Sunday, June 24, 2007

Secret, Secret

If you see me,
acting strangely,
don't be surprised.

I'm just a man
who's circumstances
went beyond his control.

-- Mr. Roboto, Styx.

Today's Sunday Scribblings prompt is secret. We all have secrets. Things we keep from our children, because they're not old enough or because we're not ready to admit they're mature enough. Things we keep from each other because they're embarrassing or simply too private. Things we keep from ourselves because, well, because we're afraid to accept them.

Some secrets are good secrets. Birthday presents, for example are good secrets. I like to quietly buy holiday presents throughout the year. It gets tricky from time to time, especially when JP asks "What's in the bag?" and I have to say, "I can't tell you." She's very understanding in general, but doesn't like the idea of Christmas presents being purchased in March. I haven't done as much of this sort of thing over the past couple of years, but if she seems to bond with something while we're out and about, you can bet I'll try to figure out a way of swinging back when she's not looking.

Some secrets, of course, are bad secrets. I imagine we can all think of cases where our actions weren't as transparent as we might have hoped. For myself, I try to learn from those mistakes. I try to understand what led me to make those choices in that way.

And, as I mentioned earlier, some secrets are very private and personal. I do have one secret that I've keep inside. On the one hand, it seems trivial, but from a different perspective, it's complex.

My childhood was not the most pleasant nor was it the hardest around. My parents didn't like each other very much and they had a lot of frustration in their lives. Frustration with themselves. Frustration with each other. Frustration with their situation. (They married because they "had to." Their marriage ended their college careers and that limited their opportunities.)

As you might expect, there were many shouting matches. They cursed at each other, they fought with each other (yes, physically). Things were thrown. My father waved his pistol about. My mother pulled knives. As far as I know, neither ever actually attacked the other.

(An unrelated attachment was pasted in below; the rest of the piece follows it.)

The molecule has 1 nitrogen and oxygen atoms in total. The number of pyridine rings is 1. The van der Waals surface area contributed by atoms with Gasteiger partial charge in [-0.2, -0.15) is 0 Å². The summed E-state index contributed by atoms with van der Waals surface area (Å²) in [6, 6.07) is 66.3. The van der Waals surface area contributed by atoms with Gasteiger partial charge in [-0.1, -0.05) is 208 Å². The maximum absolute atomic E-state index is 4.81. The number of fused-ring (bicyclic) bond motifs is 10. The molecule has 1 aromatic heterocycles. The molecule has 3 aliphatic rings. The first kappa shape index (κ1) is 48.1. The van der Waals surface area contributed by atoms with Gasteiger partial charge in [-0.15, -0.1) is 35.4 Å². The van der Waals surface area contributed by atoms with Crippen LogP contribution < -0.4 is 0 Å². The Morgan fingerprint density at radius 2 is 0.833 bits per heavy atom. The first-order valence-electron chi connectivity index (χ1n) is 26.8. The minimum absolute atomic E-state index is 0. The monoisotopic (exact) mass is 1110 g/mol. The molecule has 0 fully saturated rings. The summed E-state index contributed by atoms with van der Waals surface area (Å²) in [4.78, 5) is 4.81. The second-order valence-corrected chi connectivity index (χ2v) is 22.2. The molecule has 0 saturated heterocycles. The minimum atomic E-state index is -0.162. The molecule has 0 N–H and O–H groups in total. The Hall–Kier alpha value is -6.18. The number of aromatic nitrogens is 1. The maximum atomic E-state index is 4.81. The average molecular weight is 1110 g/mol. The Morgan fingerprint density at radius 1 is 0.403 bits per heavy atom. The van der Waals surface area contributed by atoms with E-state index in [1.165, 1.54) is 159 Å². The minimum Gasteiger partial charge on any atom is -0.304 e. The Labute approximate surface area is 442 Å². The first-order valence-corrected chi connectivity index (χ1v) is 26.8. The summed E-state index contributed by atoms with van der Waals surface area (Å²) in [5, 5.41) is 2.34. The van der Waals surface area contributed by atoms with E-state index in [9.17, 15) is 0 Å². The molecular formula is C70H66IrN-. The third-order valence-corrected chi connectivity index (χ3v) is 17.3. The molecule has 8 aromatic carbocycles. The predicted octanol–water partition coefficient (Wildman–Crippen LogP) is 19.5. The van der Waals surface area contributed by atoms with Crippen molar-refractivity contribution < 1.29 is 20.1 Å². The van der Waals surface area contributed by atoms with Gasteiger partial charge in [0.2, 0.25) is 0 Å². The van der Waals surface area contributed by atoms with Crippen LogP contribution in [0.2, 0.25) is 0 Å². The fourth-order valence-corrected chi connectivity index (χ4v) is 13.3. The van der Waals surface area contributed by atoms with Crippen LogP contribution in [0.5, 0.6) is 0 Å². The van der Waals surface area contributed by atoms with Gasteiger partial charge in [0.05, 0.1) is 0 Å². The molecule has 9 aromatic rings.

Some of this would spill over in my direction. Today, we would call these episodes physical and emotional abuse.

Even though things were bad from time to time, there were good times, too. I loved my parents deeply and was devastated when my dad told me they'd decided to divorce. (I was 14.)

As I grew up, I recognized that my experiences were what we would call "adverse." Somewhere, I had heard that children frequently continue the patterns of their parents. That scared me because I didn't want to be responsible for putting another through experiences similar to my own. I made a conscious decision to handle things differently than my parents did.

As I got older, I realized I couldn't wait to become a father, to create a family with a different experience. One filled with love, security, and stability. I wanted a family and I looked forward to nurturing and guiding young spirits in a way that I had not been.

In college, a friend asked me to impregnate her so she could go onto Welfare. She promised that I wouldn't have to support her or the child in any way. She said I could walk away. I declined, knowing that I would never be able to walk away from a child of my own. While I liked her as a friend, I wasn't willing to have a parenting relationship with her.

Later, a girlfriend chose to abort a pregnancy. She didn't tell me until a few years later. We had drifted apart and she felt it was important that I knew why.

I didn't marry until I was 32, in part because I knew I wasn't ready. We tried to have children, but it never worked out. We went to fertility clinic and spent thousands. Nothing seemed to work. No test was able to explain why it wasn't happening. We scraped the cash together for an IVF procedure. It failed. I was devastated and began to realize that I probably would never have a child of my own. I would never know the emotional fear and thrill that some speak of feeling when they hold their newly born child for the first time.

We decided to adopt and Kara came into my life. She was nineteen months. We bonded quickly. The first Sunday she was with us, she and I were blowing bubbles in the back yard. I was kneeling in the grass and she snuggled into the crook of my arm and put her head on my shoulder. In that moment, my heart blossomed out toward her. I think I felt, in that moment, that fear-thrill moment. This little girl was choosing to trust me to love and protect her. It was an awesome moment and a scary one was well.

That marriage disintegrated shortly after the adoption was final.

I eventually met (and married) JP who had three children from previous relationships. DD is the youngest.

So here I am today. DD and Kara think of me as Dad, which I love. And I do what I can to nurture them, protect them, and help them grow up knowing love and security. It's nice.

It's hard sometimes, but it's good. I'm thankful. I'm grateful. For while it's not happened the way I thought it would, I am a parent and I like to think I am the kind of parent I always wanted to have.